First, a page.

fatbike

Weight back and rear wheel doing most the work.

Climbing with a fat tire bike

Climbing with limited traction can be difficult as well. Rather than putting your bike in its lowest gear and muscling up the hill you need to be wary of not letting the rear tire slip. If you drop the bike into its lowest gear, chances are the rear tire will have too much torque. Too much torque will cause your tire to rip through the snow and slip. The best thing to do is move your weight backward and pedal with as even a pressure and cadence as possible. Standing and pedaling, or jabbing on the pedals will most likely cause the rear wheel to break free.

Ice and studs on a fat tire bike

On snow covered trails that get ridden often it is possible for the trails to get packed in and begin to freeze solid. Once ice is on the trail it becomes very difficult to control the bike with standard rubber tires. For this reason, I recommend adding studs to your tires if your trail riding is susceptible to ice.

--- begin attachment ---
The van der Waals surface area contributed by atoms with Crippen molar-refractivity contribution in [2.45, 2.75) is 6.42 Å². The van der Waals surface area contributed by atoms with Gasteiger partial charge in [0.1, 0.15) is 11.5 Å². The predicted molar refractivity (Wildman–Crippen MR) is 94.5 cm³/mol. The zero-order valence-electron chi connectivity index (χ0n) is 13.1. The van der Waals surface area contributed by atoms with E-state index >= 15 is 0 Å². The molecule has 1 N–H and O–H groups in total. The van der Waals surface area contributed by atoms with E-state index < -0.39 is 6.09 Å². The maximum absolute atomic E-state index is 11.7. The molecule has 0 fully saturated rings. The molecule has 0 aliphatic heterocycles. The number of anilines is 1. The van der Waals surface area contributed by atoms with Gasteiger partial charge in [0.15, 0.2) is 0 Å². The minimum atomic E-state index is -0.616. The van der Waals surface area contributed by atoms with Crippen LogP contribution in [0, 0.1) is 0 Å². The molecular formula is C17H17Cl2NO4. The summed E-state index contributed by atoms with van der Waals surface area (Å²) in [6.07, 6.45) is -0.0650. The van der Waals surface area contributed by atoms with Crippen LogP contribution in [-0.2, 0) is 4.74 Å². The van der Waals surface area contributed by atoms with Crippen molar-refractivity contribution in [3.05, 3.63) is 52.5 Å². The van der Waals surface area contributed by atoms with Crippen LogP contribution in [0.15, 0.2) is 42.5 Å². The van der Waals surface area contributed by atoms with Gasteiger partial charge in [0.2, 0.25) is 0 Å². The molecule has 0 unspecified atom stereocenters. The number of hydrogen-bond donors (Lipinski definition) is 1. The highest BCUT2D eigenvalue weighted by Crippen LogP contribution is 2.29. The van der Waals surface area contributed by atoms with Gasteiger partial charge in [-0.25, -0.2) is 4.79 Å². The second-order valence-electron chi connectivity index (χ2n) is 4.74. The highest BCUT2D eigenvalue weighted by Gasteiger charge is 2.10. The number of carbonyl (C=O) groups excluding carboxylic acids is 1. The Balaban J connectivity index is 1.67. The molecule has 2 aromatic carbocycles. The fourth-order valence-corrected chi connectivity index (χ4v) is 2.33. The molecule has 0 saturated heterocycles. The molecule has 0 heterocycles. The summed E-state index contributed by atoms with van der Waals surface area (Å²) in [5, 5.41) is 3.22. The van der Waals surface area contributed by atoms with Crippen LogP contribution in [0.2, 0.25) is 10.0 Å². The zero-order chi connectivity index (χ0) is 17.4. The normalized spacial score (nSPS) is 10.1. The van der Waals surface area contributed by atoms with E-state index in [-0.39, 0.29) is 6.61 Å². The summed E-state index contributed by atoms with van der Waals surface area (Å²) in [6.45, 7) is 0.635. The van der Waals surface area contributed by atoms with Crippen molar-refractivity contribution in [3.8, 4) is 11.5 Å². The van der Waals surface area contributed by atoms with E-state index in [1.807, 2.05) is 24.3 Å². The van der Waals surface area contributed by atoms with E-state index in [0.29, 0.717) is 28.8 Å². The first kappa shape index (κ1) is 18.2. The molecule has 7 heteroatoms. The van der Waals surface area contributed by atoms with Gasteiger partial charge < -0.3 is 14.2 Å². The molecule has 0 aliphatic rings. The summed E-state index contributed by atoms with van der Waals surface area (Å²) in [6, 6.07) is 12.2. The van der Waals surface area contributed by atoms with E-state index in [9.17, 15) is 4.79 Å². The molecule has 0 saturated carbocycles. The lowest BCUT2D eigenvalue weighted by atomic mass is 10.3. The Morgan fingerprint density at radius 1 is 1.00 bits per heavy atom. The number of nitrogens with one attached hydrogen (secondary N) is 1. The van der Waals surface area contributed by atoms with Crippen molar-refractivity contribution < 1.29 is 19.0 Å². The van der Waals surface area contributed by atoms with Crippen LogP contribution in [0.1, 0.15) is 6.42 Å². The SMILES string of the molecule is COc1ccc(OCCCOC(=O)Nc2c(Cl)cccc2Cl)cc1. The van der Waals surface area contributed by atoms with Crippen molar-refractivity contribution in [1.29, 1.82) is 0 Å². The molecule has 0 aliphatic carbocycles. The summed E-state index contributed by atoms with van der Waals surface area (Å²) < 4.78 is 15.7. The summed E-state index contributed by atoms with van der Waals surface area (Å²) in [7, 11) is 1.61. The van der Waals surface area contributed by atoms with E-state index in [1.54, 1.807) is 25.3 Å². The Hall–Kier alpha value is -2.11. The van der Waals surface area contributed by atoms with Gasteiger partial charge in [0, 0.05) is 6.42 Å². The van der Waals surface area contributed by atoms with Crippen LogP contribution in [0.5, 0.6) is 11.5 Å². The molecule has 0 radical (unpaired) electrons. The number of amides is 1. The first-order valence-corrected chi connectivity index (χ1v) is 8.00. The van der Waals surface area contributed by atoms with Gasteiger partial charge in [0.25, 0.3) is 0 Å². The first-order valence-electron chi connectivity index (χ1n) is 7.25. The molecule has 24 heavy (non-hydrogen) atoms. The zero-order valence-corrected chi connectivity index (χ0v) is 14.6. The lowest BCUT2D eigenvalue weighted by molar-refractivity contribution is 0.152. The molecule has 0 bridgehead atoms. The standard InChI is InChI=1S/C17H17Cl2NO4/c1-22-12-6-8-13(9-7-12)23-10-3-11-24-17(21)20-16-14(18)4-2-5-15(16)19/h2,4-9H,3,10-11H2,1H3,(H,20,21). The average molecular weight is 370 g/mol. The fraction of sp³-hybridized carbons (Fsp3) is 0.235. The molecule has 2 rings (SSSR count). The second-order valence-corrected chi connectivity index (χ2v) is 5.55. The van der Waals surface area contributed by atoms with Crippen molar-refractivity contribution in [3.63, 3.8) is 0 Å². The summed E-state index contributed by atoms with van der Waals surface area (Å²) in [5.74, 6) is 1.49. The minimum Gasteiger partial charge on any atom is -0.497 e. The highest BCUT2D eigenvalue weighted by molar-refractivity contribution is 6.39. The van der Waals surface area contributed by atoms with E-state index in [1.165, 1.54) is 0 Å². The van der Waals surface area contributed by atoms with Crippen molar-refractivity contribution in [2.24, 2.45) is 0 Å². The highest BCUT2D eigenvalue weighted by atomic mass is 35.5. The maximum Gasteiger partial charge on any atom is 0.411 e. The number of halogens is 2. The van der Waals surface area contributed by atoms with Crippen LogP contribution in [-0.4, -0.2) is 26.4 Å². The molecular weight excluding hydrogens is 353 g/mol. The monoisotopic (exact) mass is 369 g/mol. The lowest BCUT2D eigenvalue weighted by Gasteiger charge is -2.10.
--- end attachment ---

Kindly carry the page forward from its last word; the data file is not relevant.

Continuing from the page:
studded tire

MTB studded tire from Schwalbe (left) and stud detail of 45nrth tire (right)

Overall fun

The biggest tip I can give to fat biking is to keep it fun! Riding a fat bike is a totally different experience than riding a normal Mountain bike, and requires its own skills. Try not to get frustrated because it handles differently than your other off road bikes, just focus on building some new skills. Also, with riding in colder temperatures, enjoy the time you have. While a 4 hour mountain bike ride in the summer is great, you may not be able to stay warm that long through the winter. Beyond the different skills and time, enjoy the unique rewards only Fatbiking can give you.